It’s just a few weeks until the flag drops for the world’s most gruelling rally with the entire route running within the borders of Peru for 2019. A total of 334 vehicles are due to participate, all of which share the same goal to return to the capital after over 3100 miles of pure, hardcore driving (with an additional 1860 miles of special stages).
Navigating such open terrain without deviation and having the raw physical strength to cope with demanding sections are the key attributes all entrants must have to succeed. Due to the magnitude of the event and immense preparation required, premature retirement is hugely disappointing. This year though, racers that fall out in the opening half of the rally will be able to re-join in a separate classification, following a rest day in a parallel competition. Although they won’t be able to start in the first 25 places for a special stage, it’ll give racers a welcome opportunity to drive again.
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The car class consists of several sub-categories, however all are restricted to a weight of less than 3500kg. Categories for each car are determined based on fuel type, driven wheels and overall vehicle type. The field is usually dominated by fully spec’d all-wheel-drive cars. Interestingly, petrol powered cars are allowed a slightly larger restrictor device than diesel cars, because it was decided that oil-burners had too much of an advantage in recent years.
This year, Ssangyong has announced it will be using an all-new model for the race, the V8-powered, 450bhp Rexton DKR which falls into the T1-3 class, for rear-wheel-drive petrol-powered cars. Toyota Gazoo Racing announced that for 2019, its Hilux will make a return to the rally, a car that has previously accumulated five podium finishes. It offers a refined suspension set-up for sharper handling, more power from the engine and various other tweaks. The Spanish arm of Mitsubishi is also entering the race with a T1 class Mitsubishi Eclipse, built around a steel spaceframe chassis with a carbonfibre body. It sports a turbo-diesel engine producing around 340bhp and 505ft lb of torque.
It’s not just cars that can enter the rally, with trucks, bikes and quads making an appearance too. Two categories of truck are permitted, with each category featuring varying levels of modification. Bikes are limited to under 450cc and also come in two different forms; ‘Marathon’ spec, as the manufacturer designed and ‘super production’, essentially for modified bikes. As for quad bikes, you can run whatever you’d like, two- or four-wheel drive, providing it’s under 500cc.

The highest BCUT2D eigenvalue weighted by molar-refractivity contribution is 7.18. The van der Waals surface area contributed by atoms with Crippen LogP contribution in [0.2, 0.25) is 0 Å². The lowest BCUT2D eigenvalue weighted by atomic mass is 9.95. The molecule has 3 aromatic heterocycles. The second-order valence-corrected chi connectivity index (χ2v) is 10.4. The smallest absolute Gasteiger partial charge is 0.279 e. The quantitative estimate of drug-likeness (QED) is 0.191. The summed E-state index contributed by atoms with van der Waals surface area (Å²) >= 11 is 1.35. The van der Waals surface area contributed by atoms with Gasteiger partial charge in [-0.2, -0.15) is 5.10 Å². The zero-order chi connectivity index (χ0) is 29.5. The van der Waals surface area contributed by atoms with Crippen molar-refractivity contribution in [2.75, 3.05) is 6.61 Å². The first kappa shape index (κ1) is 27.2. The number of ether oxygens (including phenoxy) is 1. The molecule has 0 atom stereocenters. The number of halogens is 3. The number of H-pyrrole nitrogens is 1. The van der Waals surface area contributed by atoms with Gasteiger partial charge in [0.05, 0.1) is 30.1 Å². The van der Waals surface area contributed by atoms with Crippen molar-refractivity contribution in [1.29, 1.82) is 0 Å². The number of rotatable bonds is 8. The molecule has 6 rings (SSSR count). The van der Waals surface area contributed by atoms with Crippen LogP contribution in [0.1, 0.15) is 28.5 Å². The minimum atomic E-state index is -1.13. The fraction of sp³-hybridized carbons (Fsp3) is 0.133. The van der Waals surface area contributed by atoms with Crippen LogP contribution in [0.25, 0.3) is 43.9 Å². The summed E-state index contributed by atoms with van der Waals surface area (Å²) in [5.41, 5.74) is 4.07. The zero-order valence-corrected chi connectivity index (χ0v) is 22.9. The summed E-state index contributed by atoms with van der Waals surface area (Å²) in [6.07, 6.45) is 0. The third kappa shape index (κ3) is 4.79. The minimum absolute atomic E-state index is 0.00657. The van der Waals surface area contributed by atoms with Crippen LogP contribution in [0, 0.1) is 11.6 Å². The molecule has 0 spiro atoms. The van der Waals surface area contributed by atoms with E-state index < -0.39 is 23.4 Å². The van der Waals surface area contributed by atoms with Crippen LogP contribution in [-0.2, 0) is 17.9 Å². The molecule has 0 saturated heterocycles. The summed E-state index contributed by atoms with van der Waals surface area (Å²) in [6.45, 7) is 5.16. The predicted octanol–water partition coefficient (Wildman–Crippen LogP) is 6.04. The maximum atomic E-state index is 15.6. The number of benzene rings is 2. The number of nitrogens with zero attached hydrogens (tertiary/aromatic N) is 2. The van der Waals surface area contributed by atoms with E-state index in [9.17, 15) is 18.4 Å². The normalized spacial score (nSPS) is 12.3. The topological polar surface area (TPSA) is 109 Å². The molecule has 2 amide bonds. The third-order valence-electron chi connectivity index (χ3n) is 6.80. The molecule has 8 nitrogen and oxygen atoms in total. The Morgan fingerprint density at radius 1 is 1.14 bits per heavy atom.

In recent years, Mini has claimed the most victories however Mitsubishi is historically the most successful manufacturer in the class overall, with Volkswagen, Citroen, Peugeot and Porsche all having had success in the past too.
|2018||Carlos Sainz||Peugeot 3008 DKR Maxi|
|2017||Stéphane Peterhansel||Peugeot 3008 DKR|
|2016||Stéphane Peterhansel||Peugeot 3008 DKR|
|2015||Nasser Al-Attiyah||Mini All 4 Racing|
|2014||Nani Roma||Mini All 4 Racing|
|2013||Stéphane Peterhansel||Mini All 4 Racing|
|2012||Stéphane Peterhansel||Mini All 4 Racing|
|2011||Nasser Al-Attiyah||Volkswagen Race Touareg 3|
|2010||Carlos Sainz||Volkswagen Race Touareg 2|
Frequently Asked Questions
How long is the Dakar Rally?
The 2019 Dakar Rally consists of 10 stages over 3100 miles with an additional 1860 miles of special stages, coming to total of almost 5000 miles.
Is it safe for spectators?
Organisers say that safety of everyone involved with the event is the primary concern and that everything is done to ensure risks are kept to an absolute minimum, revising and optimising safety procedures every year. Spectators view the event from 30 different ‘secure zones’ along the course, with 9000 members of security staff in attendance.
How dangerous is the Dakar Rally?
Unfortunately, motorsport comes with an element of danger no matter what and so over the 41 years the rally has been running, 70 people, including 28 competitors, have lost their lives. Through the advancements of safety and communication technology however, the Dakar Rally is significantly safer than it once was. Limiting speed, making resting at fuel stops mandatory and reducing fuel capacity requirements for the bike classes are all examples of how the organisers have changed the event for the better over the years.
Dakar Rally Histroy
Left in awe by his experience in the Libyan desert during the 1977 Abidjan to Nice rally, Thierry Sabine wanted to return there with a rally of his own. He persuaded 182 competitors to sign up for the inaugural Paris Dakar Rally in 1979 and join him on a 6,000-mile journey, passing through five countries over two continents. As you have probably guessed, the race starting in Paris, France and finished in Dakar, Senegal.
While the eponymous start and finish points were fixed for Paris Dakar rallies up until 1992, the route often changed. From 1993, the start and finish locations began to vary as well, with South Africa, Spain and Portugal all featuring. Africa always constituted the bulk of the route up until 2008. In that year, a terrorist attack in Mauritania forced organisers to cancel the event as the route was planned to pass through that country. Since then, the ‘Dakar Rally’ has been held in South America.
Mitsubishi has become the most successful car manufacturer in Dakar history with twelve wins, double that of Peugeot which has the second most. Stephane Peterhansel is the most decorated Dakar driver and rider in history with thirteen victories. His first win came with Yamaha in 1991, before he went on to claim more titles with Nissan, Mitsubishi, BMW, Mini and Peugeot.